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Development of Odour-Baited Flytraps for Sampling the African Latrine Fly, Chrysomya putoria, a Putative Vector of Enteric Diseases

  • Thomas C. Lindsay,

    Affiliation Department of Disease Control, London School of Hygiene and Tropical Medicine, London, United Kingdom

  • Musa Jawara,

    Affiliation Disease Control and Elimination Theme, Medical Research Council Unit, Fajara, The Gambia

  • Umberto D’Alessandro,

    Affiliations Disease Control and Elimination Theme, Medical Research Council Unit, Fajara, The Gambia, Unit of Malariology, Institute of Tropical Medicine, Antwerp, Belgium

  • Margaret Pinder,

    Affiliations Department of Disease Control, London School of Hygiene and Tropical Medicine, London, United Kingdom, Disease Control and Elimination Theme, Medical Research Council Unit, Fajara, The Gambia

  • Steven W. Lindsay

    S.W.Lindsay@durham.ac.uk

    Affiliations Department of Disease Control, London School of Hygiene and Tropical Medicine, London, United Kingdom, School of Biological and Biomedical Sciences, Durham University, Durham, United Kingdom

Development of Odour-Baited Flytraps for Sampling the African Latrine Fly, Chrysomya putoria, a Putative Vector of Enteric Diseases

  • Thomas C. Lindsay, 
  • Musa Jawara, 
  • Umberto D’Alessandro, 
  • Margaret Pinder, 
  • Steven W. Lindsay
PLOS
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Abstract

African pit latrines produce prodigious numbers of the latrine fly, Chrysomya putoria, a putative vector of diarrhoeal pathogens. We set out to develop a simple, low-cost odour-baited trap for collecting C. putoria in the field. A series of field experiments was carried out in The Gambia to assess the catching-efficiency of different trap designs. The basic trap was a transparent 3L polypropylene box baited with 50 g of fish, with a white opaque lid with circular entrance holes. We tested variations of the number, diameter, position and shape of the entrance holes, the height of the trap above ground, degree of transparency of the box, its shape, volume, colour, and the attractiveness of gridded surfaces on or under the trap. Traps were rotated between positions on different sampling occasions using a Latin Square design. The optimal trapping features were incorporated into a final trap that was tested against commercially available traps. Features of the trap that increased the number of flies caught included: larger entrance holes (compared with smaller ones, p<0.001), using conical collars inside the holes (compared with without collars, p = 0.01), entrance holes on the top of the trap (compared with the side or bottom, p<0.001), traps placed on the ground (compared with above ground, p<0.001), the box having transparent sides (compared with being opaque, p<0.001), and with no wire grids nearby (compared with those with grids, p = 0.03). This trap collected similar numbers of C. putoria to other common traps for blow flies. The optimum trap design was a transparent box, with a white plastic lid on top, perforated with 10 conical entrance holes, placed on the ground. Our simple trap provides a cheap, low-maintenance and effective method of sampling C. putoria in the field.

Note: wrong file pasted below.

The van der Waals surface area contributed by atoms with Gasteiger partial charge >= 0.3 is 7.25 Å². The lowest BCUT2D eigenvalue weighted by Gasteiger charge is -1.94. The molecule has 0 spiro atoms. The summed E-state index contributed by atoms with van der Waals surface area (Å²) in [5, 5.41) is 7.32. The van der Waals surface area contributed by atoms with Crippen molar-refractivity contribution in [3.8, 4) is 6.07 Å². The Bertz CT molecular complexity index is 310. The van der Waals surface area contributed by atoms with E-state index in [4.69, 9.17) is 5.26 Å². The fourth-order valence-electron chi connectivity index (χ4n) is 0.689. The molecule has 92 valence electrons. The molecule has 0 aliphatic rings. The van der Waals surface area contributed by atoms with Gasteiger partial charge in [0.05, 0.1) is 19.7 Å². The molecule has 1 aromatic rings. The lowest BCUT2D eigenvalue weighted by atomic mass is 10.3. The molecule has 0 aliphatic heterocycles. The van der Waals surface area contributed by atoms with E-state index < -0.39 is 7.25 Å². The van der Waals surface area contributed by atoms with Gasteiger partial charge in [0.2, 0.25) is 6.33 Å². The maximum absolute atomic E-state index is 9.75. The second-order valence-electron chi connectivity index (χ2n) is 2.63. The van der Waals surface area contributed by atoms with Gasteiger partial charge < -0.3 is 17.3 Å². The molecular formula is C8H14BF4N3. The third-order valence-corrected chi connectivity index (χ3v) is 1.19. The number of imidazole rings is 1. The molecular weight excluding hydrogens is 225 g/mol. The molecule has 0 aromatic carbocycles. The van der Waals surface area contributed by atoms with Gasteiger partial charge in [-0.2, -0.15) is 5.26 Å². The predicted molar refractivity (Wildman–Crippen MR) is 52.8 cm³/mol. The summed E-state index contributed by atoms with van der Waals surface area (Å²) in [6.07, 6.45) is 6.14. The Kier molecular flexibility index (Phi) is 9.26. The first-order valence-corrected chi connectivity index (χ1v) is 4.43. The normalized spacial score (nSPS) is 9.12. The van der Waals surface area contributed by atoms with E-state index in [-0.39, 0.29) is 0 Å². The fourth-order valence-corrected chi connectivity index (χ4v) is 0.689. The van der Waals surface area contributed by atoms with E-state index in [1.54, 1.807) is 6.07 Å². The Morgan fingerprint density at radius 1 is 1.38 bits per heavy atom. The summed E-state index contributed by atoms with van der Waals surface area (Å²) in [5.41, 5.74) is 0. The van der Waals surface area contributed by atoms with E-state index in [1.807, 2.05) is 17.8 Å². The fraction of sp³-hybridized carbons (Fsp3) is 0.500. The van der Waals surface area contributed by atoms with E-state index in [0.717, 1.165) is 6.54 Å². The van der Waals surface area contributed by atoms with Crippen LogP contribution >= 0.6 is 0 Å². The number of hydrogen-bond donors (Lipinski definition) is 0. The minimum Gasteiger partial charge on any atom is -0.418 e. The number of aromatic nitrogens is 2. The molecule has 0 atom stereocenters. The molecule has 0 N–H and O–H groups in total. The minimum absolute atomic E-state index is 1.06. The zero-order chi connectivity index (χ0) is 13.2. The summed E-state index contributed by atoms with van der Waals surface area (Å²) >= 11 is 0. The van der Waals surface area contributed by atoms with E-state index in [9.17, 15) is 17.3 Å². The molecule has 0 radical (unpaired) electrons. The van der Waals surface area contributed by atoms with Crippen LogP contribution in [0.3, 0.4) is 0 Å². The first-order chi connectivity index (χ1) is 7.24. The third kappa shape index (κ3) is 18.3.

Introduction

Diarrhoea is responsible for killing about 1.5 million children each year [1]. An important route of infection is thought to be the mechanical transmission of diarrhoeal pathogens by flies [2][4]. Chrysomya putoria, the African latrine fly, may be a possible vector of enteric infections since they are strongly attracted to human faeces, harbour faecal pathogens and feed on raw meat and fish in large numbers [5]. It is likely that such bacterial pathogens on the food are spread when people handle the contaminated food, eventually infecting themselves and possibly others.